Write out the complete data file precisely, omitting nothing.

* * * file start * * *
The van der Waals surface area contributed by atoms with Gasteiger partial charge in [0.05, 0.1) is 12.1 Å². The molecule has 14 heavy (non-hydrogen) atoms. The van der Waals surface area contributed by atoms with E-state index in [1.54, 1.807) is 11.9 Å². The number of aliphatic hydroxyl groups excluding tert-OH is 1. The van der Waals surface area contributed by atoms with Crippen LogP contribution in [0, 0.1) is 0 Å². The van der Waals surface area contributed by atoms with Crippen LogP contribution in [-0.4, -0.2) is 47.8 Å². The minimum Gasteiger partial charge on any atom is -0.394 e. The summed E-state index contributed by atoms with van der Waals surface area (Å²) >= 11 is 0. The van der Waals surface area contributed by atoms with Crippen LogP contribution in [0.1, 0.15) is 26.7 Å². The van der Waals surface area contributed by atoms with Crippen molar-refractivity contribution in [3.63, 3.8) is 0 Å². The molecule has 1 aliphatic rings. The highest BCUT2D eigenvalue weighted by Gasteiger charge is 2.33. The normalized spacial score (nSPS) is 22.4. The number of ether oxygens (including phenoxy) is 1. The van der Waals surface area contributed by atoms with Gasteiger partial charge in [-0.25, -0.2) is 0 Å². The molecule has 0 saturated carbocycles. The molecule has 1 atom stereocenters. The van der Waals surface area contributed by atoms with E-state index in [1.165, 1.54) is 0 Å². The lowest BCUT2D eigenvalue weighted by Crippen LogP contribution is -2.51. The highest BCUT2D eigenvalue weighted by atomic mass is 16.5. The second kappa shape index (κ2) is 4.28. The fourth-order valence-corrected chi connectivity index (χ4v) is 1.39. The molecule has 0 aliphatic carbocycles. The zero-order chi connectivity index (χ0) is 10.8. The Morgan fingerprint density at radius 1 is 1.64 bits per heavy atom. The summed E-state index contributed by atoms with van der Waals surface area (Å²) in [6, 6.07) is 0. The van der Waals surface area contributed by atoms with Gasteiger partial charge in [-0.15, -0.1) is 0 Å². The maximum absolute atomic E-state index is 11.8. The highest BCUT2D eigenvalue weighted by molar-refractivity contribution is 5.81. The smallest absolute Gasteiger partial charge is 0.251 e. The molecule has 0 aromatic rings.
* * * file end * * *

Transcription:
The van der Waals surface area contributed by atoms with Gasteiger partial charge in [0.05, 0.1) is 12.1 Å². The molecule has 14 heavy (non-hydrogen) atoms. The van der Waals surface area contributed by atoms with E-state index in [1.54, 1.807) is 11.9 Å². The number of aliphatic hydroxyl groups excluding tert-OH is 1. The van der Waals surface area contributed by atoms with Crippen LogP contribution in [0, 0.1) is 0 Å². The van der Waals surface area contributed by atoms with Crippen LogP contribution in [-0.4, -0.2) is 47.8 Å². The minimum Gasteiger partial charge on any atom is -0.394 e. The summed E-state index contributed by atoms with van der Waals surface area (Å²) >= 11 is 0. The van der Waals surface area contributed by atoms with Crippen LogP contribution in [0.1, 0.15) is 26.7 Å². The van der Waals surface area contributed by atoms with Crippen molar-refractivity contribution in [3.63, 3.8) is 0 Å². The molecule has 1 aliphatic rings. The highest BCUT2D eigenvalue weighted by Gasteiger charge is 2.33. The normalized spacial score (nSPS) is 22.4. The number of ether oxygens (including phenoxy) is 1. The van der Waals surface area contributed by atoms with Gasteiger partial charge in [-0.25, -0.2) is 0 Å². The molecule has 0 saturated carbocycles. The molecule has 1 atom stereocenters. The van der Waals surface area contributed by atoms with E-state index in [1.165, 1.54) is 0 Å². The lowest BCUT2D eigenvalue weighted by Crippen LogP contribution is -2.51. The highest BCUT2D eigenvalue weighted by atomic mass is 16.5. The second kappa shape index (κ2) is 4.28. The fourth-order valence-corrected chi connectivity index (χ4v) is 1.39. The molecule has 0 aliphatic carbocycles. The zero-order chi connectivity index (χ0) is 10.8. The Morgan fingerprint density at radius 1 is 1.64 bits per heavy atom. The summed E-state index contributed by atoms with van der Waals surface area (Å²) in [6, 6.07) is 0. The van der Waals surface area contributed by atoms with Gasteiger partial charge in [-0.15, -0.1) is 0 Å². The maximum absolute atomic E-state index is 11.8. The highest BCUT2D eigenvalue weighted by molar-refractivity contribution is 5.81. The smallest absolute Gasteiger partial charge is 0.251 e. The molecule has 0 aromatic rings.